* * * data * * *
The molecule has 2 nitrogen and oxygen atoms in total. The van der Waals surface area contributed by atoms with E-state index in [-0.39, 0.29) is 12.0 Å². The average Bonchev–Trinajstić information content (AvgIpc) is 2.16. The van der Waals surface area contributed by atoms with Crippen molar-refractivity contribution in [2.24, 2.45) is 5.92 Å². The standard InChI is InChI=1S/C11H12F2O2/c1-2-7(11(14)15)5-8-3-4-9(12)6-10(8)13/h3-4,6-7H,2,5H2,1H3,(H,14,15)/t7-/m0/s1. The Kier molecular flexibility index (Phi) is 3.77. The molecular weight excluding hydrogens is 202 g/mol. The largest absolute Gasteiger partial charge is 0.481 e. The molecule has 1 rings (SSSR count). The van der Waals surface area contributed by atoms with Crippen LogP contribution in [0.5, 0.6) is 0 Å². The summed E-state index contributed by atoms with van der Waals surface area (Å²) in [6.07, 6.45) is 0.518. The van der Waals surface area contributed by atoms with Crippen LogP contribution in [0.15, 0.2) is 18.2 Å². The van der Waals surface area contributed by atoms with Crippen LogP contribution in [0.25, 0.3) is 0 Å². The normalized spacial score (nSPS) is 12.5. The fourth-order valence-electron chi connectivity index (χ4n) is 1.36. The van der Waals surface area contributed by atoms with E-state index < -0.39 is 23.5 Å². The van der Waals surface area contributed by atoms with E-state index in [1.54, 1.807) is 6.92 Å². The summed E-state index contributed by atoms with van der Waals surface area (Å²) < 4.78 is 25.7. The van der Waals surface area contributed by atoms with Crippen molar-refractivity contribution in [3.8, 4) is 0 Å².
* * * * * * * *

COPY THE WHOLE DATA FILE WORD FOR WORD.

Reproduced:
The molecule has 2 nitrogen and oxygen atoms in total. The van der Waals surface area contributed by atoms with E-state index in [-0.39, 0.29) is 12.0 Å². The average Bonchev–Trinajstić information content (AvgIpc) is 2.16. The van der Waals surface area contributed by atoms with Crippen molar-refractivity contribution in [2.24, 2.45) is 5.92 Å². The standard InChI is InChI=1S/C11H12F2O2/c1-2-7(11(14)15)5-8-3-4-9(12)6-10(8)13/h3-4,6-7H,2,5H2,1H3,(H,14,15)/t7-/m0/s1. The Kier molecular flexibility index (Phi) is 3.77. The molecular weight excluding hydrogens is 202 g/mol. The largest absolute Gasteiger partial charge is 0.481 e. The molecule has 1 rings (SSSR count). The van der Waals surface area contributed by atoms with Crippen LogP contribution in [0.5, 0.6) is 0 Å². The summed E-state index contributed by atoms with van der Waals surface area (Å²) in [6.07, 6.45) is 0.518. The van der Waals surface area contributed by atoms with Crippen LogP contribution in [0.15, 0.2) is 18.2 Å². The van der Waals surface area contributed by atoms with Crippen LogP contribution in [0.25, 0.3) is 0 Å². The normalized spacial score (nSPS) is 12.5. The fourth-order valence-electron chi connectivity index (χ4n) is 1.36. The van der Waals surface area contributed by atoms with E-state index < -0.39 is 23.5 Å². The van der Waals surface area contributed by atoms with E-state index in [1.54, 1.807) is 6.92 Å². The summed E-state index contributed by atoms with van der Waals surface area (Å²) < 4.78 is 25.7. The van der Waals surface area contributed by atoms with Crippen molar-refractivity contribution in [3.8, 4) is 0 Å².